20 September 2009

I am trying to catch up with a stack of 109 papers which are on my “To Read” list. Today I read a very enjoyable paper called May all your wishes come true: A study of wishes and how to recognize them by some of my former UW-Madison friends and colleagues Andrew B. Goldberg, Nathanael Fillmore, David Andrzejewski, Zhiting Xu, Bryan Gibson and Xiaojin Zhu.

The story is as follows: in 2007, the Times Square Alliance asked people to send their wished to a Virtual Wishing Wall website with the promise to print these wishes on confetti and drop it from the sky at midnight December 31, 2007. The UW-Madison people got a hold of this corpus of wishes and did some statistical analysis. A few highlights:

  • wishes follow Zipf’s law
  • topic wise, US people wish more for religion
  • topic wise, non-US people wish more for love, peace and travel
  • scope wise, US people wish to their country and family more frequently
  • scope wise, non-US people wish to the world more frequently

After the statistical analysis, the authors wanted to come up with a classifier that could detect wishes. Their approach consists of extracting wish templates in an unsupervised fashion. The idea is quite clever (and I believe more widely applicable): people often wished for “world peace” and “I wish for world peace”, or “health and happiness” and “I wish for health and happiness”. In other words, there is quite a bit of redundancy in how the wish is expressed. By matching similar wishes, the authors extract the “redundant” part and assume it is a template.

Matching wishes can be done as follows: you create a bipartite graph and loop over all wishes, if a wish contains another wish (“I wish for world peace” contains “world peace”), you create a content node on the left with the content part (e.g. “world peace”), a template part on the right with the redundancy (e.g. “I wish for”) and you connect these with a directed edge from the content to template node. When you’re done you loop over all template nodes and see whether any of them contain content words. If so, you introduce an edge from the template node to the content node. Finally, you score template nodes by their indegree – outdegree. I will refer you to table 4 to see that the results by this relatively simple algorithm are quite good.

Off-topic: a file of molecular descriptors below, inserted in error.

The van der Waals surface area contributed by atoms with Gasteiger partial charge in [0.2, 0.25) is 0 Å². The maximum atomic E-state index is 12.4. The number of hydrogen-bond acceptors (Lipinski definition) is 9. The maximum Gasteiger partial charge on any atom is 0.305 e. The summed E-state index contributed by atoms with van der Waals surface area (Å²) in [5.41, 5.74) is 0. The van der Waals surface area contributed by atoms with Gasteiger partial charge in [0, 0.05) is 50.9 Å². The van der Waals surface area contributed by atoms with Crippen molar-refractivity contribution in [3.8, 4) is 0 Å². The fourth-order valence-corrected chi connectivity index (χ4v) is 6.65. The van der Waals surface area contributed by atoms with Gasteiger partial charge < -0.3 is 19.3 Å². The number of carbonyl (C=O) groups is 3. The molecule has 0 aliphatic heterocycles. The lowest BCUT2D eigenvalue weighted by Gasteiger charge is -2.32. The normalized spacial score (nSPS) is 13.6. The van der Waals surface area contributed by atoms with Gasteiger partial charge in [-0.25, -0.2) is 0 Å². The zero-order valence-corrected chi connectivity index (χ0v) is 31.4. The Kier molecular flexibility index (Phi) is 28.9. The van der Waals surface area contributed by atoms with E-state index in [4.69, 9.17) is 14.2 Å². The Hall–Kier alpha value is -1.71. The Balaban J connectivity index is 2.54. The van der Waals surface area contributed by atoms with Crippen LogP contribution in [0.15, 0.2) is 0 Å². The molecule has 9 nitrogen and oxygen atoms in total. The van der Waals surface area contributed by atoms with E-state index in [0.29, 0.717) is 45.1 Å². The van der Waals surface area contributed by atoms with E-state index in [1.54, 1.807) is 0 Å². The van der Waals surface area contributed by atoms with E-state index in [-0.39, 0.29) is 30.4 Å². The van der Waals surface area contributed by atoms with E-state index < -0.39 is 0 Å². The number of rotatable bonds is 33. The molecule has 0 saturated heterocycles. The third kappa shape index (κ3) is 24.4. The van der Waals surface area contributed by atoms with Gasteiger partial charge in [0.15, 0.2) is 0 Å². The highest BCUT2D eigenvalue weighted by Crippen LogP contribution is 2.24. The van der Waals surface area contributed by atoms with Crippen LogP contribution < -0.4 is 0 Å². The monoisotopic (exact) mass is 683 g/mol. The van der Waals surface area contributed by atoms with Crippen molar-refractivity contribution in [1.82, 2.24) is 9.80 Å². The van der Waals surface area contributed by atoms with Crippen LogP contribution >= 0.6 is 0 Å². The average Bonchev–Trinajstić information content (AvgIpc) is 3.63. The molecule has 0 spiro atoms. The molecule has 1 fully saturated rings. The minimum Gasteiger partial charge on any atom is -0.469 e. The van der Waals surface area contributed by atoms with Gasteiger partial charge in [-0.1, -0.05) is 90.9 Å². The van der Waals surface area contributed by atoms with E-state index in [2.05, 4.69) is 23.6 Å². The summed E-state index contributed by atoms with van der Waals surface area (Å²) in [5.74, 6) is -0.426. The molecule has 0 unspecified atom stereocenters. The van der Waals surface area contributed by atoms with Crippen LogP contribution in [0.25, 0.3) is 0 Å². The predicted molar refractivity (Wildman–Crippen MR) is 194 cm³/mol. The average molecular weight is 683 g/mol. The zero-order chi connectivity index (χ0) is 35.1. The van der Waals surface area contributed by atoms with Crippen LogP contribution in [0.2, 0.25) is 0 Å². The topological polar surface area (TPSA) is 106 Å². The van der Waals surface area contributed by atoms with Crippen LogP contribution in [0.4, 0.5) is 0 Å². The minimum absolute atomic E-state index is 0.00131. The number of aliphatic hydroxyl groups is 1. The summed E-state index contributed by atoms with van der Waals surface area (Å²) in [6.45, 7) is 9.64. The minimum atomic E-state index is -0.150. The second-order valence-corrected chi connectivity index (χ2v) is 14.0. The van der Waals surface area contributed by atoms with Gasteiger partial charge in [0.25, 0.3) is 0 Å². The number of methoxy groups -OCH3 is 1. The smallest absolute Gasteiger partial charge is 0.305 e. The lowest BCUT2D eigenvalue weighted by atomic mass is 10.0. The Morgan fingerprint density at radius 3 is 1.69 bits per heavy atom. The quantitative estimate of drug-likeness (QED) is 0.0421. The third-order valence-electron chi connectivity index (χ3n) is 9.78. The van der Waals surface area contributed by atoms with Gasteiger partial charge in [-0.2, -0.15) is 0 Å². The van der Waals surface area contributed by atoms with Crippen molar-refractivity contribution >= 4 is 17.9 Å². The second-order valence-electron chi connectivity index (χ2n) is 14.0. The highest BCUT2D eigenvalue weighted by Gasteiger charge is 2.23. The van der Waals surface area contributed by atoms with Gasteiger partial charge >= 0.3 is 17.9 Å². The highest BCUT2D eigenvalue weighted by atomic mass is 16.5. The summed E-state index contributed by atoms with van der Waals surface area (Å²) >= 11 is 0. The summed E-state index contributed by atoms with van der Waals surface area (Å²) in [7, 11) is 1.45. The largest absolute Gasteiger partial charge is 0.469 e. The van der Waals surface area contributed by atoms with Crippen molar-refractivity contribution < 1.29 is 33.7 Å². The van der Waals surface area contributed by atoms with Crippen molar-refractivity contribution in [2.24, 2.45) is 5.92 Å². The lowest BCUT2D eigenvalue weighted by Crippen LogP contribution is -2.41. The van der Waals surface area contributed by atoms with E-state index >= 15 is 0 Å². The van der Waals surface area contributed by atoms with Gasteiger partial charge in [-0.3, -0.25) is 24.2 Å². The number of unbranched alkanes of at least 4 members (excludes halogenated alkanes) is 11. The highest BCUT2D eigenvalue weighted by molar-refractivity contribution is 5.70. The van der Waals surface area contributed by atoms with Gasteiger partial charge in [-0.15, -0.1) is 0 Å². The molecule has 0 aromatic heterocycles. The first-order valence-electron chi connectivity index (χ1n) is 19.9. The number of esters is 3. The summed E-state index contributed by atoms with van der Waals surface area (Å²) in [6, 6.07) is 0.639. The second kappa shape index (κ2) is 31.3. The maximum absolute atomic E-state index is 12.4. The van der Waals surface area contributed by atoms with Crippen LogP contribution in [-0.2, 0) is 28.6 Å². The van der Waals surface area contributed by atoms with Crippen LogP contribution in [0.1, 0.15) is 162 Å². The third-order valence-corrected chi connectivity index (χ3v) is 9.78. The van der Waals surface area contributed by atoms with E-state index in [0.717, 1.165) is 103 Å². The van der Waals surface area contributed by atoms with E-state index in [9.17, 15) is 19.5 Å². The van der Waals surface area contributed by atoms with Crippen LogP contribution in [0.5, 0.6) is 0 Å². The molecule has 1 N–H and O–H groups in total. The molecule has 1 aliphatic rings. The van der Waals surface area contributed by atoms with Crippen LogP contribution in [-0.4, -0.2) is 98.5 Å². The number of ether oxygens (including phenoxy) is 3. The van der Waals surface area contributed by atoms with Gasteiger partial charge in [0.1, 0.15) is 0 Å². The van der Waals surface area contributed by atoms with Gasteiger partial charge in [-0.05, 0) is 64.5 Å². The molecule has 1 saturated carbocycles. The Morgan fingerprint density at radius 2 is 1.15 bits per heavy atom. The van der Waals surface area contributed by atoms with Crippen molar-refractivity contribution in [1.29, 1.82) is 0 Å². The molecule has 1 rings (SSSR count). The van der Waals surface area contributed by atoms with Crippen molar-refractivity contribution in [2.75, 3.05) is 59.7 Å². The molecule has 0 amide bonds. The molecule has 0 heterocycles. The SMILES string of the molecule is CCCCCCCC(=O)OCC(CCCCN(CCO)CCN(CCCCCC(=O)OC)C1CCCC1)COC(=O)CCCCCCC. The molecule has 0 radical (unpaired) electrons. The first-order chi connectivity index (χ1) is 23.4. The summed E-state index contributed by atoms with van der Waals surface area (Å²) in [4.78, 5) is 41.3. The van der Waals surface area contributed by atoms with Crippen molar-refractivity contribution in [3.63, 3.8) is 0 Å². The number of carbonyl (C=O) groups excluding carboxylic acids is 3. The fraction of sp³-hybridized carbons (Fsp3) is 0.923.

The reason I believe this is more widely applicable is that we can imagine using this technique for extracting templates from web queries. People often query for facts: e.g. kids of Michael Jackson. Using the algorithm from this paper, we might be able to extract the most common templates which in turn would give us a good indication of what kind of answers search engines should be trying to answer. Just an idea